ANNAPOLIS, Md. (AP) — Before a massive blaze tore through a fanciful re-creation of a castle near Maryland's capital city, the riverfront mansion boasted turrets, a sprawling lawn and forested land that offered beauty and privacy.
The scene Tuesday was more reminiscent of a colonial ruin: a stark brick wall standing alone with windows missing, the ground rutted by emergency vehicles. A mountain of debris and tens of thousands of gallons of water filled the basement.
Crews in bright orange suits swarmed the scene where six members of a family were missing, and a huge crane arrived to begin sifting through the wreckage. Search dogs may be brought in to look for bodies and evidence, and fire officials suggested the process of discovering any victims from Monday's blaze could take days, not hours.
Investigators will likely begin searching Wednesday what remains of the 16,000-square-foot house, said Capt. Russ Davies, a spokesman for the Anne Arundel County Fire Department.
Davies declined to identify the family members. He said Tuesday only that relatives believe the six — a man and woman and their four grandchildren — were inside at the time of the fire.
"We know who's unaccounted for," Davies said. "If you look at the damage, you know, it would not be a stretch to think that if there were occupants that they did not survive the fire."
State property records show Don and Sandra Pyle owned the $6.2 million home and it was their primary residence. The company where Don Pyle was an executive, ScienceLogic of Reston, Virginia, confirmed there had been a fire at his home.
Davies said in an email Tuesday night that water in the basement, plus unstable steel beams and walls, made entering the basement dangerous.
Davies said once inside, crews will begin stabilizing the wreckage and pumping out the basement, which was flooded by water firefighters sprayed on the building. The mansion had no sprinkler system. Heavy equipment has been brought to the scene, he said.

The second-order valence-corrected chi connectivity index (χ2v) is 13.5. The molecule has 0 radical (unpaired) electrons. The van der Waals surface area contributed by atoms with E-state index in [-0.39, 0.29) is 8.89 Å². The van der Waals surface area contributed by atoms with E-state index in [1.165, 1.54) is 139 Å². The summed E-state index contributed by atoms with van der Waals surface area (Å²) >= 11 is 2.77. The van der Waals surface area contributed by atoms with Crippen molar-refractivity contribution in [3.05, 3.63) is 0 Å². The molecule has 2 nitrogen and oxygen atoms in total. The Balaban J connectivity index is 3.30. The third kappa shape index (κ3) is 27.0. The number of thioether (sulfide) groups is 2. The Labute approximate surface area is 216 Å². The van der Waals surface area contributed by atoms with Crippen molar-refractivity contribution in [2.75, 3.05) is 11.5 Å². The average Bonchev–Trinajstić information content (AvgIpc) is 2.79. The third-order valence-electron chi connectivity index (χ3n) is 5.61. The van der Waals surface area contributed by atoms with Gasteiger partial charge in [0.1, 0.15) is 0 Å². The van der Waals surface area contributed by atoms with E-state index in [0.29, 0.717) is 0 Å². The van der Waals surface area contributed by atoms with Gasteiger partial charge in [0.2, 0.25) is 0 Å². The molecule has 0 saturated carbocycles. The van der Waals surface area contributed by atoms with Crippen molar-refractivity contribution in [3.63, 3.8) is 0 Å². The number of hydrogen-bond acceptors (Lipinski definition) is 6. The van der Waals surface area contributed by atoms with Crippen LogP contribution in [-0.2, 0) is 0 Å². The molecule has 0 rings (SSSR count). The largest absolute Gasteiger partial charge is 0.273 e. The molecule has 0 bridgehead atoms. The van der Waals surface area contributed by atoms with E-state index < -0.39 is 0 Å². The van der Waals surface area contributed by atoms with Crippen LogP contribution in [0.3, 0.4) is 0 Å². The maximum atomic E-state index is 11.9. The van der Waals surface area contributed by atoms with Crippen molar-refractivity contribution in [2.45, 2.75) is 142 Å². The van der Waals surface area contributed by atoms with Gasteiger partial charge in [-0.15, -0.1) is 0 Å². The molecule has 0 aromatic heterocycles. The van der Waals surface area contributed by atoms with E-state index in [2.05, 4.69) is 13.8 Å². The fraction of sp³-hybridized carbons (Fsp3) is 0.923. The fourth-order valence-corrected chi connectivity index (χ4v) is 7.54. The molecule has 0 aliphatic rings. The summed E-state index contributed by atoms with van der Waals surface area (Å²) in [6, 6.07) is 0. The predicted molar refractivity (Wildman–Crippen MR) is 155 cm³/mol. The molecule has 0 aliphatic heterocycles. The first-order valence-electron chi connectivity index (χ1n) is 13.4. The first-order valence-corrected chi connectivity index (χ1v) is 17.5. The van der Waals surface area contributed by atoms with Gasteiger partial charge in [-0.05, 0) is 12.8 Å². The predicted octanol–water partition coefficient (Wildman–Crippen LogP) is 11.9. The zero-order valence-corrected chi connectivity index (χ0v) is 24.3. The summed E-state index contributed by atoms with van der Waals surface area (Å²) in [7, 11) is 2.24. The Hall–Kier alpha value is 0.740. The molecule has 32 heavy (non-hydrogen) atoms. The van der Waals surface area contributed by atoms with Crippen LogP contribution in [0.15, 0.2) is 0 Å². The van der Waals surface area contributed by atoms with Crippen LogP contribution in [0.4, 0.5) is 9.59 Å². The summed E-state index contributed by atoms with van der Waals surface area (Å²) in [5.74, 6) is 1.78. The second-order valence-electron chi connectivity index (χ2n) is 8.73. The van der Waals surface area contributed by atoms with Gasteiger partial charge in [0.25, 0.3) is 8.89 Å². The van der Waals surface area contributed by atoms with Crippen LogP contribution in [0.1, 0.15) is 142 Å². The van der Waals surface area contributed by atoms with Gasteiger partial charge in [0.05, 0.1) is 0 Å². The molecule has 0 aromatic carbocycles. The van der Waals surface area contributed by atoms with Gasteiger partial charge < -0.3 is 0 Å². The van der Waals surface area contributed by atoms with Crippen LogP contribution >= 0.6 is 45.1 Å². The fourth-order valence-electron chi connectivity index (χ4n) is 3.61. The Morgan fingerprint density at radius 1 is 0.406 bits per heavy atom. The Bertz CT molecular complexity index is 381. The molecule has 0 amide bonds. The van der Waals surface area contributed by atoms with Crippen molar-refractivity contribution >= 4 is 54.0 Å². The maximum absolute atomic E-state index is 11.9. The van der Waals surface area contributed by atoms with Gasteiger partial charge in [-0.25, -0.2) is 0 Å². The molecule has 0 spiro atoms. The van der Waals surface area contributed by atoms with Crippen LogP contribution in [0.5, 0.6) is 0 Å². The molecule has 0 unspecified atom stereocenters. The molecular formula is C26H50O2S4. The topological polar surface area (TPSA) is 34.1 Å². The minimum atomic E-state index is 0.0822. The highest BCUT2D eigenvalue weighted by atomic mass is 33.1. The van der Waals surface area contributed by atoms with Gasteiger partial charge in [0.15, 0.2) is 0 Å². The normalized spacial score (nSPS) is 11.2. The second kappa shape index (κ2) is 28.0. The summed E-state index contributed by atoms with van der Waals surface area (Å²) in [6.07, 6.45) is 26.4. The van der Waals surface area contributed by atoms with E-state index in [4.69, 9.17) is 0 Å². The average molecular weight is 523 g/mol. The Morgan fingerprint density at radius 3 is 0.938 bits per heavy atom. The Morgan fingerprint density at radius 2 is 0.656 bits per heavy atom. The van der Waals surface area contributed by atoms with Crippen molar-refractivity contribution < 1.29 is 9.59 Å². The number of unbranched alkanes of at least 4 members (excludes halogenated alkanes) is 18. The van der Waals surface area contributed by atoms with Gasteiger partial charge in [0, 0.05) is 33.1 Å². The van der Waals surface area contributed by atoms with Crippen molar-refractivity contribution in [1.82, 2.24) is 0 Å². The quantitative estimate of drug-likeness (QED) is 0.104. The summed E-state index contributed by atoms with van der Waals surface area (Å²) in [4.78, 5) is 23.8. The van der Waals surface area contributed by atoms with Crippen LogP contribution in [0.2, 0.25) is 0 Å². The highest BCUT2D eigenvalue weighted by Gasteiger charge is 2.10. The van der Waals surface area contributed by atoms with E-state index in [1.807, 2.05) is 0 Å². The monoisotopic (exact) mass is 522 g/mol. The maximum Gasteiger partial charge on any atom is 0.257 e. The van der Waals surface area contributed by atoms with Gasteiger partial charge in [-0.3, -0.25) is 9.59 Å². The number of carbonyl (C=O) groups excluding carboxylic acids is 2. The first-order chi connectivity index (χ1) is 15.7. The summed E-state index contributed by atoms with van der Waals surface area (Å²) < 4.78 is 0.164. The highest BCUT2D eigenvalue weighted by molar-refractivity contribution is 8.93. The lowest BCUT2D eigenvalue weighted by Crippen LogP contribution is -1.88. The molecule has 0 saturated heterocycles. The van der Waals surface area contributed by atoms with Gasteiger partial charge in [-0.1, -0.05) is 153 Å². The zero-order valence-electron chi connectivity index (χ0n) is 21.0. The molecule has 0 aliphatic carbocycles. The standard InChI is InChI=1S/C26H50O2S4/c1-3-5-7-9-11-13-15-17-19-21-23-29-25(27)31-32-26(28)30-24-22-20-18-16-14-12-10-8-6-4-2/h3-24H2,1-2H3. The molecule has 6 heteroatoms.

"We're going to be talking about days, not hours, to get this done," Davies said.
The fire was reported about 3:30 a.m. Monday by an alarm-monitoring company and a neighbor who spotted flames. Officials said it is unclear whether an alarm sounded inside the home, which might have alerted anyone inside.
Some 85 firefighters from several jurisdictions fought the fire. Davies said because there was no hydrant in the area, firefighters shuttled tankers to the site and stationed a fire boat at a pier nearby. Davies said hot spots took about 10 hours to extinguish Monday. One area flared up Tuesday, and Davies said crews were monitoring it and extinguishing it as needed.
Agents with the U.S. Bureau of Alcohol, Tobacco, Firearms and Explosives joined the investigation. Special Agent David Cheplak, a spokesman for the bureau's Baltimore field office, said there was no evidence at this point of foul play.
Still, Capt. Robert Howarth, commander of the county fire department's fire and explosives investigation unit, said Tuesday that investigators were treating the site as a crime scene. Howarth said that is a common practice when there are no eyewitnesses, and it means only that anything recovered in the investigation would be admissible in court.